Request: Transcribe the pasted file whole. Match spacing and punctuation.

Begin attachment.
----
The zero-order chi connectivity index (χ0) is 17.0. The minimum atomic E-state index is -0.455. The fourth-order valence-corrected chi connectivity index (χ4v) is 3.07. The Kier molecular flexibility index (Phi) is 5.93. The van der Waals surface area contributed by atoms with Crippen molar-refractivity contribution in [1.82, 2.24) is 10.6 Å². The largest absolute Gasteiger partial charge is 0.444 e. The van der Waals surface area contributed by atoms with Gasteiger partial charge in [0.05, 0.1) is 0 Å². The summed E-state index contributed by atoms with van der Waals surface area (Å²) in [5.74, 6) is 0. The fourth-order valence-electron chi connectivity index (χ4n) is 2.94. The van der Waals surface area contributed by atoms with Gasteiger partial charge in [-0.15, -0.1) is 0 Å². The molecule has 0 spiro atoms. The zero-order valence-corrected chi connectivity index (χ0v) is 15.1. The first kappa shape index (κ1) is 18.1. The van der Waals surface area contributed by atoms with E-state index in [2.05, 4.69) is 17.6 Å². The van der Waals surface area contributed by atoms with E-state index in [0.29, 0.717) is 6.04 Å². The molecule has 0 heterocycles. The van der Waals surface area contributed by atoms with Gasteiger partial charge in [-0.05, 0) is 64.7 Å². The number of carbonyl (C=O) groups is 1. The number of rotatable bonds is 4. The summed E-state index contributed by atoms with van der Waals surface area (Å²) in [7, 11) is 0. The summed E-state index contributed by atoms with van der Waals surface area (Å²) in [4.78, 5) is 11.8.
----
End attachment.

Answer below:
The zero-order chi connectivity index (χ0) is 17.0. The minimum atomic E-state index is -0.455. The fourth-order valence-corrected chi connectivity index (χ4v) is 3.07. The Kier molecular flexibility index (Phi) is 5.93. The van der Waals surface area contributed by atoms with Crippen molar-refractivity contribution in [1.82, 2.24) is 10.6 Å². The largest absolute Gasteiger partial charge is 0.444 e. The van der Waals surface area contributed by atoms with Gasteiger partial charge in [0.05, 0.1) is 0 Å². The summed E-state index contributed by atoms with van der Waals surface area (Å²) in [5.74, 6) is 0. The fourth-order valence-electron chi connectivity index (χ4n) is 2.94. The van der Waals surface area contributed by atoms with Gasteiger partial charge in [-0.15, -0.1) is 0 Å². The molecule has 0 spiro atoms. The zero-order valence-corrected chi connectivity index (χ0v) is 15.1. The first kappa shape index (κ1) is 18.1. The van der Waals surface area contributed by atoms with E-state index in [2.05, 4.69) is 17.6 Å². The van der Waals surface area contributed by atoms with E-state index in [0.29, 0.717) is 6.04 Å². The molecule has 0 heterocycles. The van der Waals surface area contributed by atoms with Gasteiger partial charge in [-0.05, 0) is 64.7 Å². The number of carbonyl (C=O) groups is 1. The number of rotatable bonds is 4. The summed E-state index contributed by atoms with van der Waals surface area (Å²) in [7, 11) is 0. The summed E-state index contributed by atoms with van der Waals surface area (Å²) in [4.78, 5) is 11.8.